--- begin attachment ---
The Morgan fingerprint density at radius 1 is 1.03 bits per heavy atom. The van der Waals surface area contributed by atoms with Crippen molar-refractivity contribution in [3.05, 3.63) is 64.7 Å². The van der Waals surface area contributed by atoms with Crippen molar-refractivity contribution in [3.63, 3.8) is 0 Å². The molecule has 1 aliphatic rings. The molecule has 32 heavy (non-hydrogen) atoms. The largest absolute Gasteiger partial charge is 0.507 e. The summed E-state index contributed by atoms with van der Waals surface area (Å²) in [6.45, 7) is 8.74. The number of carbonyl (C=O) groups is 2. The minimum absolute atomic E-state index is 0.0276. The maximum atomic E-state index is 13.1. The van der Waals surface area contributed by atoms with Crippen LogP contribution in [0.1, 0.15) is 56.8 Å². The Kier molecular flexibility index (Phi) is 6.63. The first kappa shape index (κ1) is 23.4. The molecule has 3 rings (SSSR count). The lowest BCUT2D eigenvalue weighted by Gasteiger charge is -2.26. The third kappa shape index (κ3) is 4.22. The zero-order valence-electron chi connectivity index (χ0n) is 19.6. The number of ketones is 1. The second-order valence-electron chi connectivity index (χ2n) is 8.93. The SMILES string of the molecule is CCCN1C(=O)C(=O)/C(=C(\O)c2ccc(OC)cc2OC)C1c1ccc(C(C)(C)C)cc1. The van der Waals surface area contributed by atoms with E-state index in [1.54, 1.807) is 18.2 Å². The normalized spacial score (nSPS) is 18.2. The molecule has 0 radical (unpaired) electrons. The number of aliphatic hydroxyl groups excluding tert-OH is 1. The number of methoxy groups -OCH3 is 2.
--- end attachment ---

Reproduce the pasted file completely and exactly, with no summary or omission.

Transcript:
The Morgan fingerprint density at radius 1 is 1.03 bits per heavy atom. The van der Waals surface area contributed by atoms with Crippen molar-refractivity contribution in [3.05, 3.63) is 64.7 Å². The van der Waals surface area contributed by atoms with Crippen molar-refractivity contribution in [3.63, 3.8) is 0 Å². The molecule has 1 aliphatic rings. The molecule has 32 heavy (non-hydrogen) atoms. The largest absolute Gasteiger partial charge is 0.507 e. The summed E-state index contributed by atoms with van der Waals surface area (Å²) in [6.45, 7) is 8.74. The number of carbonyl (C=O) groups is 2. The minimum absolute atomic E-state index is 0.0276. The maximum atomic E-state index is 13.1. The van der Waals surface area contributed by atoms with Crippen LogP contribution in [0.1, 0.15) is 56.8 Å². The Kier molecular flexibility index (Phi) is 6.63. The first kappa shape index (κ1) is 23.4. The molecule has 3 rings (SSSR count). The lowest BCUT2D eigenvalue weighted by Gasteiger charge is -2.26. The third kappa shape index (κ3) is 4.22. The zero-order valence-electron chi connectivity index (χ0n) is 19.6. The number of ketones is 1. The second-order valence-electron chi connectivity index (χ2n) is 8.93. The SMILES string of the molecule is CCCN1C(=O)C(=O)/C(=C(\O)c2ccc(OC)cc2OC)C1c1ccc(C(C)(C)C)cc1. The van der Waals surface area contributed by atoms with E-state index in [1.54, 1.807) is 18.2 Å². The normalized spacial score (nSPS) is 18.2. The molecule has 0 radical (unpaired) electrons. The number of aliphatic hydroxyl groups excluding tert-OH is 1. The number of methoxy groups -OCH3 is 2.